On Ada Lovelace Day – a day of international celebration of the achievements of women in STEM – more than 200 female school pupils visited Nationwide’s offices in Swindon, Northampton, Bournemouth and London, to find out more about STEM roles.
The aim is to change the way this field is perceived by giving them the opportunity to hear from female employees talking about their careers and STEM roles within the world of financial services. Swindon pupils visited Nationwide’s new Innovation Lab and find out more about how the team is developing and testing new technology, so customers can use the latest digital innovations to access Nationwide’s services.
Rowena Harwar, Head of Programme Architecture at Nationwide, who started off her career on the Nationwide Graduate Scheme, commented: “We want to challenge the stereotype that jobs involving science, technology, engineering and maths are male dominated careers. We have plenty of women at Nationwide who use their STEM-based degrees every day, often in surprising roles. We want to share these with local female pupils so they too can challenge these stereotypes and contemplate a career path which they may not have considered before. This event is about shifting perceptions and marking the day with local pupils by celebrating Ada Lovelace – a pioneer in the technology field.”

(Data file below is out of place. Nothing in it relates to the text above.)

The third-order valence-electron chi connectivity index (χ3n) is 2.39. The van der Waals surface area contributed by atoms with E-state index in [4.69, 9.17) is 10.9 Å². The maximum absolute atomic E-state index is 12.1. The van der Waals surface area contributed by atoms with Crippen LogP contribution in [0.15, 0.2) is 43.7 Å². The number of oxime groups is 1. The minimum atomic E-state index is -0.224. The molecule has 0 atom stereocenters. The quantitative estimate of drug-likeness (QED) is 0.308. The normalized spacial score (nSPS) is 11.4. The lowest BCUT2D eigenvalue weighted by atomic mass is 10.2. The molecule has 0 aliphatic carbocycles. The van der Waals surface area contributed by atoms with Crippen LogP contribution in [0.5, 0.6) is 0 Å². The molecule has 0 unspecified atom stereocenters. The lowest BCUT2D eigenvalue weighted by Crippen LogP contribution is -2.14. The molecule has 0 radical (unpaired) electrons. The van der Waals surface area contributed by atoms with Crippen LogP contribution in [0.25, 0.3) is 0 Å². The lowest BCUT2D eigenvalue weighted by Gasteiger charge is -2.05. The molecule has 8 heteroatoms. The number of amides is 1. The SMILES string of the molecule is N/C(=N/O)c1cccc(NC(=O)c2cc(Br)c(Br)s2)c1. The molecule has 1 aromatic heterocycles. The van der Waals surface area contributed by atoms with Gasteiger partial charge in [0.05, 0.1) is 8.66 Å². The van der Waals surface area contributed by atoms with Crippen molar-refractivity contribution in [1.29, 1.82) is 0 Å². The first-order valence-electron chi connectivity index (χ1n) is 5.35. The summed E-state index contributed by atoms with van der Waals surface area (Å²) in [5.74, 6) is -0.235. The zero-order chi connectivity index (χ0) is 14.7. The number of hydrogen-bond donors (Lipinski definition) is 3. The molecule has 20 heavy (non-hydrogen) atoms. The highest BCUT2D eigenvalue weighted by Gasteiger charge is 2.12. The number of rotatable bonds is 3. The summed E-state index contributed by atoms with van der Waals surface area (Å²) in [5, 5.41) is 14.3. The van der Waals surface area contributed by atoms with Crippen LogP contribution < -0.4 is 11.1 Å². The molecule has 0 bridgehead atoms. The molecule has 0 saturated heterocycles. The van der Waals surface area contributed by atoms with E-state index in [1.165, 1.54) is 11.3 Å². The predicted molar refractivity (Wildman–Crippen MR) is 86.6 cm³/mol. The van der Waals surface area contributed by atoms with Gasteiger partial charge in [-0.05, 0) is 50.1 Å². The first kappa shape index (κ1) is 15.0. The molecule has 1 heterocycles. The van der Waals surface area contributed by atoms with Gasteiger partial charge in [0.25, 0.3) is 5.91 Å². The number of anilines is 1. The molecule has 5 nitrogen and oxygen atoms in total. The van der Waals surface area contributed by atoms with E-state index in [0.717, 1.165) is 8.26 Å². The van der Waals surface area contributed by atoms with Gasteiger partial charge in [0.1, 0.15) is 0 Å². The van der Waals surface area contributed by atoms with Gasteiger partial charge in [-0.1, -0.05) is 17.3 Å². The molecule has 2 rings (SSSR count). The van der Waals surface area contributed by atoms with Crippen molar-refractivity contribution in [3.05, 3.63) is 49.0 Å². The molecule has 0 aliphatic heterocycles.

According to a report carried out by the University and Colleges Admissions Services in January this year¹, women are underrepresented in certain STEM-related careers. It found that more than 85 percent of candidates on engineering or computer science courses in 2014 were men. Also, in research carried out last year² by WISE (Women in Science and Engineering), it was found that although women do represent 46 percent of the labour market, only 13 percent are STEM professionals.
Mrs Wills, a teacher of Technology and Engineering at Nova Hreod Academy in Swindon, commented: “It is great that Nova Hreod are involved in the Ada Lovelace Day at Nationwide, as it is a good opportunity for students to experience the diverse career options available through STEM subjects. I feel that it is important to encourage more female students into STEM subjects as many do not realisethe full potential of careers that STEM subjects can lead to. Days like the Ada Lovelace Day break down barriers and show girls the possibilities available.” Isabelle, aged 13 and a student who currently attends Nova Hreod Academy, commented: “I would like to be either a mechanical or chemical engineer. There are more men than women in STEM careers, but there are lots of successful women in engineering and maths. I do not think that STEM subjects should be seen as male careers.”